from google.appengine.ext.blobstore import BlobKey
from google.appengine.api.images import get_serving_url

key = BlobKey('imagekey')
url = get_serving_url(key)

All fine and dandy so far.

The function also takes three keyword arguments, as documented. These are size, crop, secure_url, and rpc.

  • secure_url = True simply returns an https url instead of http (default, False)
  • rpc is an RPC object of some settings for asynchronous processing. I don't understand it enough to explain, or indeed to use it myself!
  • crop = True crops the image square, by even proportions.

size is what confused me at first. It does not generate different URLs per se. The only difference is in the suffix =sXX, which you are free to set yourself.

Personally, I store the original size URL in my db.Model, and then do imgUrl+'=s150' (for example) wherever used. There is no need to call get_serving_url() for each different size you need, no performance hit, because it is doing exactly the same.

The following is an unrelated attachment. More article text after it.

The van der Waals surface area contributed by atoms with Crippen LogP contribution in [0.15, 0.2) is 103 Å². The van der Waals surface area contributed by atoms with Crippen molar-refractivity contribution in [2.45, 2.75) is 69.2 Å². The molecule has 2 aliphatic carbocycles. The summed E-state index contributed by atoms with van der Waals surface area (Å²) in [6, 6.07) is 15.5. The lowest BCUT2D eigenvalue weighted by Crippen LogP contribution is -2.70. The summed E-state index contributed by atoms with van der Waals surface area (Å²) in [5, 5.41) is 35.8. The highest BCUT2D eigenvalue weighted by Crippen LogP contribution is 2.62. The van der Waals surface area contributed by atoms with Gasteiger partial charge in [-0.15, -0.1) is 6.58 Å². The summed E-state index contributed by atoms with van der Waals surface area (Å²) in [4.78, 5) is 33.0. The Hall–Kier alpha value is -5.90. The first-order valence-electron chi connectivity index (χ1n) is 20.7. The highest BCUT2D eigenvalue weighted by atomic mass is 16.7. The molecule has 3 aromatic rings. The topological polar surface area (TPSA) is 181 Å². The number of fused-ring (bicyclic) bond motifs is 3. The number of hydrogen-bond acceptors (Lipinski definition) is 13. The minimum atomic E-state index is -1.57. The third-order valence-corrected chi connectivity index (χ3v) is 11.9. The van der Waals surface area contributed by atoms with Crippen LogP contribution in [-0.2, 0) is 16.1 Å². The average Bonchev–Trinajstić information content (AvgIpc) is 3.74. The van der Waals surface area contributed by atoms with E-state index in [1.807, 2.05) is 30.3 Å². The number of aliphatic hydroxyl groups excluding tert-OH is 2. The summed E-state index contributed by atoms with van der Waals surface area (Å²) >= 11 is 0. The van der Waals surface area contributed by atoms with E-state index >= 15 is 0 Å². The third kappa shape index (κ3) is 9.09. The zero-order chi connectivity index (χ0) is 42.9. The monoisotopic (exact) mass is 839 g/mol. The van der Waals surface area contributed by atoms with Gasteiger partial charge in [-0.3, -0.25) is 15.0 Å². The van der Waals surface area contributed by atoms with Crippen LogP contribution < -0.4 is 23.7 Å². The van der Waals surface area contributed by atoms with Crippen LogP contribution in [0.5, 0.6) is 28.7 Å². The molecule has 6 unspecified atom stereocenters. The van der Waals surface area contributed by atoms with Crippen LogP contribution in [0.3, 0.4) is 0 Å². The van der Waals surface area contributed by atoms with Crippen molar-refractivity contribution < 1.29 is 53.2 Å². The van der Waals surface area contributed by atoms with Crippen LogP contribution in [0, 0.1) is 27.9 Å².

Note also that the size specified is the largest dimension of the image. This is curiously hidden in the docs - I assumed it must be width for a while, but if the image is 'portrait', of course it is the height.

You can also append -c (equivalent to crop=True).

So, for our more complete (though I lack the knowledge to demonstrate use of an RPC object) example:

from google.appengine.ext.blobstore import BlobKey
from google.appengine.api.images import get_serving_url
from webapp2 import RequestHandler

class sample(RequestHandler):

    def get(self):
        key = BlobKey('imagekey')
        url = get_serving_url(key, secure_url=True)

        #get_serving_url(key, secure_url=True, size=150, crop=True)
        urlThumb = url + '=s150-c'

        #get_serving_url(key, secure_url=True, size=50)
        urlMini  = url + '=s50'

        self.response.write('Here is my thumbnail: <img src="%s"><br>'%urlThumb)
        self.response.write('Here is mini-me!: <img src="%s"><br>'%urlMini)
        self.response.write('And back to full-size: <img src="%s"><br>'%url)